• Do your keyword research before writing concise, engaging, keyword-rich content that demonstrates value to your visitors. Keyword research is an exhaustive subject and probably worthy of an ebook in itself. If you want to read more about it, then the Moz blog is a good place to start – here’s Moz’s starter for ten on keyword research.
  • Make your website easy for users and the search engine spiders to navigate and find – a Google My Business map listing is essential if you’re a small business with a localised offering – with limited resource to invest in online SEO it’ll be the fastest and cheapest way for potential customers to find you.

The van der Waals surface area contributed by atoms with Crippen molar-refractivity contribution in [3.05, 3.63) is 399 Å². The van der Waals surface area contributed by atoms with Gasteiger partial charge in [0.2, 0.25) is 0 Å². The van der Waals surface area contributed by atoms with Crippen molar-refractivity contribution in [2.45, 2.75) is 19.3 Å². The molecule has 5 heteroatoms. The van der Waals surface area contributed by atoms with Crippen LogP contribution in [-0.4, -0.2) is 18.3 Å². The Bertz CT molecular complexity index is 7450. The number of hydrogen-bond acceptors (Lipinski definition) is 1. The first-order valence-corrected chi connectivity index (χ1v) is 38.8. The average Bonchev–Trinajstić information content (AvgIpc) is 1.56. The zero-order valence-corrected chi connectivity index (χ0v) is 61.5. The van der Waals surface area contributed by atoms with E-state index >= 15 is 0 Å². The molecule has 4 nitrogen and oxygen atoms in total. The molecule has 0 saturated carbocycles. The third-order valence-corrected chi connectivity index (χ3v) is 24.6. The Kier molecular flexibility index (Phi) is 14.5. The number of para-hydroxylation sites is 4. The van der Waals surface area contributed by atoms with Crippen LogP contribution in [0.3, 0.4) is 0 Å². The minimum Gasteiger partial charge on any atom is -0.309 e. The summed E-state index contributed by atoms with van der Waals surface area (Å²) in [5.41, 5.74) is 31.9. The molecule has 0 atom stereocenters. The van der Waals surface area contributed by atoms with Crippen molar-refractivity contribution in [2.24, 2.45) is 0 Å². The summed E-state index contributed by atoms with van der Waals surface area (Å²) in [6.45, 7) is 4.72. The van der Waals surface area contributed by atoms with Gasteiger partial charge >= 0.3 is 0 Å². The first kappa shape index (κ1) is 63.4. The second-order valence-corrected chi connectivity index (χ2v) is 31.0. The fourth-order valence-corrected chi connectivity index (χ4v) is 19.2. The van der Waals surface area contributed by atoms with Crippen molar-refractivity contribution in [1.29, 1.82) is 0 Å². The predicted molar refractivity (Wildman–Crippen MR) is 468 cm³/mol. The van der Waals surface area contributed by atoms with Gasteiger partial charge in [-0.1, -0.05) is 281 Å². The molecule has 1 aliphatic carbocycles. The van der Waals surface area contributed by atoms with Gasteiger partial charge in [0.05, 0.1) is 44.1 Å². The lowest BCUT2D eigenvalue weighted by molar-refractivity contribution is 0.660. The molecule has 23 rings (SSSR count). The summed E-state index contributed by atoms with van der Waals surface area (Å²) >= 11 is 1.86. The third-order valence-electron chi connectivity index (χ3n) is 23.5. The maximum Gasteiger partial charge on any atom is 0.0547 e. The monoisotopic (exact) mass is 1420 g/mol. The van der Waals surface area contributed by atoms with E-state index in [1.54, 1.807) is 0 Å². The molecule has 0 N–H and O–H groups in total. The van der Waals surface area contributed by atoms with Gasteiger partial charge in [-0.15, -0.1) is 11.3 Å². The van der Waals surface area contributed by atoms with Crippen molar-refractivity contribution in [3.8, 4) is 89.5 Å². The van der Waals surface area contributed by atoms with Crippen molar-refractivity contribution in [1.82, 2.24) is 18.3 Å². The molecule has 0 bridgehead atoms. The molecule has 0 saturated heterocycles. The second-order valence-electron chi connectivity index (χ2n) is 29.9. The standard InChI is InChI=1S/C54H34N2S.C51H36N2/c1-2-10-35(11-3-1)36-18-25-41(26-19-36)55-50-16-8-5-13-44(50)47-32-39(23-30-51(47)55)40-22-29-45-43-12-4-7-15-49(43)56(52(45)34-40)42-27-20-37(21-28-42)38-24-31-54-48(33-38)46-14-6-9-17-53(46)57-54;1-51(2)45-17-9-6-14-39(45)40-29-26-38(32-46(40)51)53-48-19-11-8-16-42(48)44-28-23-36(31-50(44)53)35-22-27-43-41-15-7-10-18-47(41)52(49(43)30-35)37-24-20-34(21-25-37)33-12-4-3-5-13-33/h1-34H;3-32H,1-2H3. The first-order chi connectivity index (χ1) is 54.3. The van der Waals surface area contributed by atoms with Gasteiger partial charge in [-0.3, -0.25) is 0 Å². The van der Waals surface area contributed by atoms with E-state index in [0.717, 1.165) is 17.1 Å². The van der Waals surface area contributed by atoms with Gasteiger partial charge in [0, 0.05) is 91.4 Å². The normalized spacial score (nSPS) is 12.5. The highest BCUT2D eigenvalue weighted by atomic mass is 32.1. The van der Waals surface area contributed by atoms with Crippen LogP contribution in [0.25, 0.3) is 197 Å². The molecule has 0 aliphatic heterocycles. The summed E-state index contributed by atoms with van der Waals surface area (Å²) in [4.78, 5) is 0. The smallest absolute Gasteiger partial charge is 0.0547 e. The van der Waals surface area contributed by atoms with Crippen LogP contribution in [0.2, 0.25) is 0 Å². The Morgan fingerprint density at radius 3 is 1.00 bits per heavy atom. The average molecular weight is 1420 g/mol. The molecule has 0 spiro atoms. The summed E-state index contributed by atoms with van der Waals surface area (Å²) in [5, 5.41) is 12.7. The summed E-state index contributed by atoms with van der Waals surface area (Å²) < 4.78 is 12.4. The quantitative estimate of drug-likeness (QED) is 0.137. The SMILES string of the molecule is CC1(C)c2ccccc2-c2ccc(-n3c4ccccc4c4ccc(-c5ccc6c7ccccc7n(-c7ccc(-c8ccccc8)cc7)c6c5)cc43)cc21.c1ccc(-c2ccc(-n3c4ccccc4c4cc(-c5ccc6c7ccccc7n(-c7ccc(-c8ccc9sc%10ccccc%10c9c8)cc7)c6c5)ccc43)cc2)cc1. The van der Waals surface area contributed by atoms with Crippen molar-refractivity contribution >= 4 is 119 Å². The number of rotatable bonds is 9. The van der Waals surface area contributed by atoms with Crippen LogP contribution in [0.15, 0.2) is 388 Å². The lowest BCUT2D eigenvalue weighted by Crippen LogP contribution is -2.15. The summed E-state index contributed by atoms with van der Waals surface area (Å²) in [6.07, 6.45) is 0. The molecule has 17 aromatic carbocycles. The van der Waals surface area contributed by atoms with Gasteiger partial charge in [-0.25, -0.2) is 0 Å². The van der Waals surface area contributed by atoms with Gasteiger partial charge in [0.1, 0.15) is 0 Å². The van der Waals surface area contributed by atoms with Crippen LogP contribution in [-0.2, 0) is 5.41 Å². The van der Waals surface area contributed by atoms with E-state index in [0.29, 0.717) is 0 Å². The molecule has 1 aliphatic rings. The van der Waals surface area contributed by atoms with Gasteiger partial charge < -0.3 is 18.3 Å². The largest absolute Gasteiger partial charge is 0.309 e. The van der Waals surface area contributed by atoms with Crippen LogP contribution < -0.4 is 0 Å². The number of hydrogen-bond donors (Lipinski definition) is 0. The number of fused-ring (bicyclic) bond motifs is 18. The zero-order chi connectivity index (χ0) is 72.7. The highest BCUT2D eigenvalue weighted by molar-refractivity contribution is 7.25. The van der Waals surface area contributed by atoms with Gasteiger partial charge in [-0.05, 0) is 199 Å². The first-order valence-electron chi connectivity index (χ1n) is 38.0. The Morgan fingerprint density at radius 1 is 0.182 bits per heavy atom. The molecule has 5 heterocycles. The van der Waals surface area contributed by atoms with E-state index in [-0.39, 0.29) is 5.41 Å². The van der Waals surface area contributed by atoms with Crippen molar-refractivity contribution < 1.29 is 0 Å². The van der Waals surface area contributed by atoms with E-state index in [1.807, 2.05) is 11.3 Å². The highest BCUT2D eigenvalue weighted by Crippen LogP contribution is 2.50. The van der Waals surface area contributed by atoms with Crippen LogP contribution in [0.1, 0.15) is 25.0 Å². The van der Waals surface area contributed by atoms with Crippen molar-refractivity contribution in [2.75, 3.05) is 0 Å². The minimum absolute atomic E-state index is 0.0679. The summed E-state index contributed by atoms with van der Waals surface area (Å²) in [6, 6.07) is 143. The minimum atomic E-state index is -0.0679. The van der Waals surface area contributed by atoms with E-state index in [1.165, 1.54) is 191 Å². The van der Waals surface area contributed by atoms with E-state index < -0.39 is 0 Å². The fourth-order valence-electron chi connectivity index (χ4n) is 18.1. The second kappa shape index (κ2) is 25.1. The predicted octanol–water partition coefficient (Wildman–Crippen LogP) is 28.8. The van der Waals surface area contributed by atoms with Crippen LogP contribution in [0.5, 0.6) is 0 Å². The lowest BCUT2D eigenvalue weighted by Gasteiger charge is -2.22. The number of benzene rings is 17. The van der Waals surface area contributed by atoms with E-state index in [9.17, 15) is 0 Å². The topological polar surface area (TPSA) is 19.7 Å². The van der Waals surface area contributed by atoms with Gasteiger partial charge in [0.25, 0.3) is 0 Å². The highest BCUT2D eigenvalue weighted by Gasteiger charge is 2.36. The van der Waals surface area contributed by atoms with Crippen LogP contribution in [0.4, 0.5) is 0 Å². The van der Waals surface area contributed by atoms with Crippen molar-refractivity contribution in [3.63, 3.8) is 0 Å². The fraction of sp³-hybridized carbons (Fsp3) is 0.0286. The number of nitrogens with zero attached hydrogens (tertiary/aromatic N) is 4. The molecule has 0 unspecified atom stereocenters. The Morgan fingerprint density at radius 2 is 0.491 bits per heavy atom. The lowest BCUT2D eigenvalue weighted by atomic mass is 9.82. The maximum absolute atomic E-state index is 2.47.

There are of course many more basic, best practice elements to a successful SEO campaign – get acquainted with all of them!

Analyse insights and trends

Where SEO is concerned, there’s no such thing as analysis paralysis. Tools like the keyword planner and Google Trends provide a distinct opportunity to keep up with hot B2B topics and popular search terms. Analysis of the data these tools provide can give you some idea of what you should be writing about – and how you can increase your web traffic. Again, Soovle is a life-saver, and Buzzsumo is useful too.

Search engines increasingly punish sites with thin content (Google’s Panda update is particularly mean about this) so you’ll want to feed them new, optimised, and rich material on a regular basis. Employ those analytics tools to maximise your SEO value and you’ll be well ahead of your competitors.

Publish fresh content regularly